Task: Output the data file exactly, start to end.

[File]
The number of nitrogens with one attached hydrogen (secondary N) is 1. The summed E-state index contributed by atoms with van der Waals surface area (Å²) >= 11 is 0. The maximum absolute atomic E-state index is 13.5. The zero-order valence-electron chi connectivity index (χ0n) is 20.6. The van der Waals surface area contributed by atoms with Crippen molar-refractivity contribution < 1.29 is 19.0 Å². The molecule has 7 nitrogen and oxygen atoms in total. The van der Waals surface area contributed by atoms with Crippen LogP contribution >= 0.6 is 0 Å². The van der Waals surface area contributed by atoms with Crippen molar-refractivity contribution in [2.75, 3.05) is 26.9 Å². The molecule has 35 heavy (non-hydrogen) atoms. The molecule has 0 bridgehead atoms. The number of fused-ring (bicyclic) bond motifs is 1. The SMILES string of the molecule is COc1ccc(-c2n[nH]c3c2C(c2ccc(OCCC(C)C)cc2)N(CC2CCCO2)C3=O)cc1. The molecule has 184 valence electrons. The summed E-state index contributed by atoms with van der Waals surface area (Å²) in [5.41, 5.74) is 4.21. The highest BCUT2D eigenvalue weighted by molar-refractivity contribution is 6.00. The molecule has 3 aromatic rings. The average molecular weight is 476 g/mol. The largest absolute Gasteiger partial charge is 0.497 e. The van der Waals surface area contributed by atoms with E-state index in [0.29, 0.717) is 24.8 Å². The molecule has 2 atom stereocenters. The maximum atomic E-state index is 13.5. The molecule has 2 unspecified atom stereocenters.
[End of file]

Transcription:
The number of nitrogens with one attached hydrogen (secondary N) is 1. The summed E-state index contributed by atoms with van der Waals surface area (Å²) >= 11 is 0. The maximum absolute atomic E-state index is 13.5. The zero-order valence-electron chi connectivity index (χ0n) is 20.6. The van der Waals surface area contributed by atoms with Crippen molar-refractivity contribution < 1.29 is 19.0 Å². The molecule has 7 nitrogen and oxygen atoms in total. The van der Waals surface area contributed by atoms with Crippen LogP contribution >= 0.6 is 0 Å². The van der Waals surface area contributed by atoms with Crippen molar-refractivity contribution in [2.75, 3.05) is 26.9 Å². The molecule has 35 heavy (non-hydrogen) atoms. The molecule has 0 bridgehead atoms. The number of fused-ring (bicyclic) bond motifs is 1. The SMILES string of the molecule is COc1ccc(-c2n[nH]c3c2C(c2ccc(OCCC(C)C)cc2)N(CC2CCCO2)C3=O)cc1. The molecule has 184 valence electrons. The summed E-state index contributed by atoms with van der Waals surface area (Å²) in [5.41, 5.74) is 4.21. The highest BCUT2D eigenvalue weighted by molar-refractivity contribution is 6.00. The molecule has 3 aromatic rings. The average molecular weight is 476 g/mol. The largest absolute Gasteiger partial charge is 0.497 e. The van der Waals surface area contributed by atoms with E-state index in [0.29, 0.717) is 24.8 Å². The molecule has 2 atom stereocenters. The maximum atomic E-state index is 13.5. The molecule has 2 unspecified atom stereocenters.